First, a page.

I had participated in an extensive interview study regarding embodiment just a year before [link]. Then, I had been identified as a prosthesis "super user" [link] - these people wanted to investigate my type of "embodiment" through fMRI, but we quickly identified my prosthetic arm design (not my brain) as the key aspect regarding the question of why I have a prosthesis that I can actually use rather than just pose with as so many others. My own view here clearly is that if you are after embodiment, you have to go all Sherlock Holmes, you have to go all forensic, all CSI and all crime mystery: and as in "cherchez la femme" when looking for a motive in a crime, it is "cherchez le bras" when studying embodiment: for all issues that center around prosthetic use, go for the core physical aspects first. There are extremely bad things that may, can, and will happen if you do not make that your real first priority. The "rubber hand illusion" is an extreme variation of body ownership of a rubber hand that does not even touch a person and still that person thinks they are being touched if that rubber hand is touched. The illusion to make an amputee believe they embody or bodily own a prosthetic hand is quite different. But both pose risks, whereas the risk that an amputee faces when getting a prosthetic arm that is integrated into his body image has not been considered yet. My slightly experience based consideration proposes that the body image is tyrannically governed, for good and for bad, and if the prosthetic body part - already starting with bad cards, body image wise - craps out, and it always does so far too often, then it draws the hot red angry ire, the depressed disappointment, the falling apart of the cyborg body, of the amputee - and definitely not the cool "oh a neutral object just disintegrated" that one will wish for from a societal, insurance or repair view. The integration into a body image brings with it that the device becomes subject to totally tyranically governed bodies. When it is difficult enough to make any device ready for real world usage, making it ready to survive tyrannies of that nature will be even harder. I proposed an unforgiving approach to failure testing in a recent paper (link) but I cannot say that paper has been greeted with any enthusiasm by the industry that actually builds prosthetic arm components. Because they get to directly face the anger, hate, and rejection of all the users that they had not informed well of just how fragile their prosthetic arm parts really are (link), and they are in absolutely no position to technically improve these parts. So, manufacturers go into hiding. They do not want many users - they want users that buy and do not complain. The last thing they need is a hard bright unforgiving look into just how bad their engineering is. Every non-user, every rejector, should be cautiously left alone, not recruited to wear a prosthesis - because the risk is considerable (link). Researchers currently have the problem that amputees run away, everywhere (link), also because we are continously treated as mentally incompetent. So in essence, we are a group of people that increasingly realizes the extent to which we are being fooled, being had, told stories, and increasingly, we are getting critical. Potential rubber hand illusion switches, dragged to market to be soldered into prosthetic arms, if ever they are a medical treatment or a part thereof, will have negative effects as well: what are these? What do we know about deeply problematic aspects of bodily ownership? I had been invited to talk about that aspect for a group of people interested in robotic control and user interfaces, on December 7th 2018, in Mannheim (Germany). The presentation that I gave now is typed out here in more detail for further reference.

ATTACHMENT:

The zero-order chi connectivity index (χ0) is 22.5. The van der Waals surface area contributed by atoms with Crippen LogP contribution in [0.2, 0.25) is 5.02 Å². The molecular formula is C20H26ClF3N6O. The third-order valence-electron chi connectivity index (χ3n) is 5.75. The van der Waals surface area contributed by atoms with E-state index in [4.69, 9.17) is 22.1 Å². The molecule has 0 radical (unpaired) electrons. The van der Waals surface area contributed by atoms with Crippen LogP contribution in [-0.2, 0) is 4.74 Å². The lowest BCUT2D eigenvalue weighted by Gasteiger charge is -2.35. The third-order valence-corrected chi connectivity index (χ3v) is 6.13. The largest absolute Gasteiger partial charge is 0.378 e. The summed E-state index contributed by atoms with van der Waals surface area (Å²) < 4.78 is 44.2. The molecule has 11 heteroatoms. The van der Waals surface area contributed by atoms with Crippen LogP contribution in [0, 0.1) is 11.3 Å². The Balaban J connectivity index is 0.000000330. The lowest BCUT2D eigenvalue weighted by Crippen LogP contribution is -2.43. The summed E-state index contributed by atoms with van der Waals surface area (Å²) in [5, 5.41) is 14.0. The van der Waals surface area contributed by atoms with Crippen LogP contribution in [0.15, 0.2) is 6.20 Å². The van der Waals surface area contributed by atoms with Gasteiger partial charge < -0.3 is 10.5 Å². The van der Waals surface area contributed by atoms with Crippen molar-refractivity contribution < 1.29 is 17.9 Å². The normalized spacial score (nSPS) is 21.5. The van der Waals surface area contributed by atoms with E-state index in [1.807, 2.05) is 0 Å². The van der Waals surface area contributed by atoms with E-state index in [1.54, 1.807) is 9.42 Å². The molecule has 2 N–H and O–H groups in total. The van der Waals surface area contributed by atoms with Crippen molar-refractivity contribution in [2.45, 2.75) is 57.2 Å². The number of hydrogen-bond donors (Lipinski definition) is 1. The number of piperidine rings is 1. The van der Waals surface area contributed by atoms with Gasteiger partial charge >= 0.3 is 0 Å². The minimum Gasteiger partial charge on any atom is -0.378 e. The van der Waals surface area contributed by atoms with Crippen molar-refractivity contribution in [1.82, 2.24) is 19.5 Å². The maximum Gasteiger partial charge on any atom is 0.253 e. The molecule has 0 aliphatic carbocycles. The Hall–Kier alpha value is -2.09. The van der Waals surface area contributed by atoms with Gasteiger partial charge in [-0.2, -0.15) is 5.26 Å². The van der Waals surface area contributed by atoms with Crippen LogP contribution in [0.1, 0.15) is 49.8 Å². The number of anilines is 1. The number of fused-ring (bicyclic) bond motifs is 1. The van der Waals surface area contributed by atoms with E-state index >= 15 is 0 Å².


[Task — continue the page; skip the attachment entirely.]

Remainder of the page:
Rubber hand illusion is an idea that, by and large, was somehow transformed into multi-sensory rubber hand illusion, and they now want to put it into prosthetic arms to make users believe the prosthesis belongs to their bodies.